A UN View of the Gaza Conflict

“Maximum restraint” is the maxim at the United Nations.

Earlier today, Ban Ki Moon briefed a special security council session on the current crisis in Israel and Palestine. From the UN News Center 

 Secretary-General Ban Ki-moon today warned the United Nations Security Council of the “risk of an all-out escalation in Israel and Gaza” and made an urgent appeal for maximum restraint, saying his “paramount concern is the safety and well-being of all civilians, no matter where they are.”

“Today, we face the risk of an all-out escalation in Israel and Gaza, with the threat of a ground offensive still palpable – and preventable only if Hamas stops rocket firing,” the Secretary-General told the urgently-called meeting of the Security Council Thursday morning on the Middle East, which he told reporters yesterday that he had requested.

The Secretary-General said over the past several days, the Palestinian factions Hamas and Islamic Jihad have fired more than 550 rockets and mortars from Gaza into Israel, and the Israeli Defence Forces have launched more than 500 airstrikes on Gaza.

“It is now more urgent than ever to try to find common ground for a return to calm and a cease-fire understanding,” he said.

“Once again civilians are paying the price for the continuation of conflict,” Mr. Ban said. “My paramount concern is the safety and well-being of all civilians, no matter where they are. It pains me – and it should pain us all – to be reliving circumstances that are all too reminiscent of the two most recent wars in Gaza.”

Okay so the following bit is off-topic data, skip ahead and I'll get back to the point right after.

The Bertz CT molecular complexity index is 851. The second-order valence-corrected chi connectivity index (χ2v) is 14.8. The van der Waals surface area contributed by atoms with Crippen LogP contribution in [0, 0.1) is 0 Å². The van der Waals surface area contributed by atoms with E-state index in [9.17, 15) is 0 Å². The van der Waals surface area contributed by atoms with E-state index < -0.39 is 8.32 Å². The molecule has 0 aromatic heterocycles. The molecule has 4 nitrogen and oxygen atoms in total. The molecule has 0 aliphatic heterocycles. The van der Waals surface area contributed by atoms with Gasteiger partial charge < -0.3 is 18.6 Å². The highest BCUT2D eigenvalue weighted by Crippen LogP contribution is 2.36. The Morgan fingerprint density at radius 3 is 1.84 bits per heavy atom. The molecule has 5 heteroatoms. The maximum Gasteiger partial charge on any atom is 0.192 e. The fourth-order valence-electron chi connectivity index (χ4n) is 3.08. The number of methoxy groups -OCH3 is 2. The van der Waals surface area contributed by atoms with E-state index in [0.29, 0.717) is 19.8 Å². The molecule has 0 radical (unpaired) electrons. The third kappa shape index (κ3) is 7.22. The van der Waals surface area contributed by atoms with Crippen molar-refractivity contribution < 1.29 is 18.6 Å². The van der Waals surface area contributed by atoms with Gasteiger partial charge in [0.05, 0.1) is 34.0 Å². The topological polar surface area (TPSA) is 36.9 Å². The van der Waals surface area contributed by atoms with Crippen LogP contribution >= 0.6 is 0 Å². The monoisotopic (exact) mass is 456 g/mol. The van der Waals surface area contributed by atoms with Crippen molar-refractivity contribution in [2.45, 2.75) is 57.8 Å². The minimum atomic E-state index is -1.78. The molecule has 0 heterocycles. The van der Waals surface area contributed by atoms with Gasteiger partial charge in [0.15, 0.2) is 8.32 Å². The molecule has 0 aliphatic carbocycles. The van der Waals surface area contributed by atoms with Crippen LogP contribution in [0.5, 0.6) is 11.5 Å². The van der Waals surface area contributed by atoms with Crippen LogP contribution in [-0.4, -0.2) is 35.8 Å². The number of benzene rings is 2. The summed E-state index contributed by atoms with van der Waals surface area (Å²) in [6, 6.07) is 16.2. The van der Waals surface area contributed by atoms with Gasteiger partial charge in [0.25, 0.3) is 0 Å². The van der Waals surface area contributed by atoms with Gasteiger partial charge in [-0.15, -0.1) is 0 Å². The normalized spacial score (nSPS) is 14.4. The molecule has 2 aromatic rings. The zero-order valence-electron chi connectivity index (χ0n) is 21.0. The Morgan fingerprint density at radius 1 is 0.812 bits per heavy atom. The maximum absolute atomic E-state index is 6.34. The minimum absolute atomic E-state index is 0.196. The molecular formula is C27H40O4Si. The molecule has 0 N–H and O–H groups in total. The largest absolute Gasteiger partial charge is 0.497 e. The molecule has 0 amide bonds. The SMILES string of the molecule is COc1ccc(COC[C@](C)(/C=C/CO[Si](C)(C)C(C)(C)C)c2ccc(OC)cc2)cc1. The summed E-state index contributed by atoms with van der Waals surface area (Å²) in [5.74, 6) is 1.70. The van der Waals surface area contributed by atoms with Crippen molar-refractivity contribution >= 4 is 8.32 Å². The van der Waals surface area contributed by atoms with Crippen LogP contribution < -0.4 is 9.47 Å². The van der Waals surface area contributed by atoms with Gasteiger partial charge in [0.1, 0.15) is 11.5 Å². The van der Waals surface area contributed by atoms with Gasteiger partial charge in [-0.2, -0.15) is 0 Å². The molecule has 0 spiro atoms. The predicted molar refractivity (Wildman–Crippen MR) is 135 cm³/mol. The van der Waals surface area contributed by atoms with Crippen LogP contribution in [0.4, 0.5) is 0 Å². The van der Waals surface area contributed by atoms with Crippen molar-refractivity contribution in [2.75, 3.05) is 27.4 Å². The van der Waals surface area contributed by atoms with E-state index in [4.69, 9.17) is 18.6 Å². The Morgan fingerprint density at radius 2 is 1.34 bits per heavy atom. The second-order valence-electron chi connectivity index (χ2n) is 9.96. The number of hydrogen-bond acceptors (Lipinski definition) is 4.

So far, both sides are not heeding his call. The death toll so far is neatly 70 and counting in Gaza, including many children. Meanwhile, rockets are raining down deep inside Israel (though no Israeli has been injured so far).

From the UN’s perspective, this is first and foremost a humanitarian calamity. The UN Relief and Works Agency (UNRWA), which is a UN humanitarian organization dedicated to supporting the needs of Palestinian refugees, is reporting that several of its facilities, including six schools and two hospitals, have sustained damage.

From a political standpoint, this crisis is likely to demonstrate further divisions at the Security Council, with the United States not likely deviating from its role as Israel’s defender-in-chief. Should the conflict drag on for much longer, I would suspect that some members of the Security Council would draft a resolution (or at least a non-binding “presidential statement”) calling for a ceasefire. At this point, it is not likely that the USA would support these efforts; they would likely block consensus required for a presidential statement calling for a ceasefire. Also, if it came to it, the USA would also likely pull out all the necessary diplomatic stops to avoid having to veto a resolution calling for a ceasefire.

This dynamic played itself out back in 2012, when Israel launched a weeklong assault on Gaza following a barrage of rocket attacks from Gaza.  What has changed since then, from a Security Council point of view, is that Russia and the United States have become increasingly antagonistic, with both parties maneuvering to force the other to cast potentially embarrassing vetoes. I would not be surprised if Russia presses hard for a ceasefire resolution that it knows the USA would veto.

Photo Credit: Secretary-General Ban Ki-moon. UN Photo/Paulo Filgueiras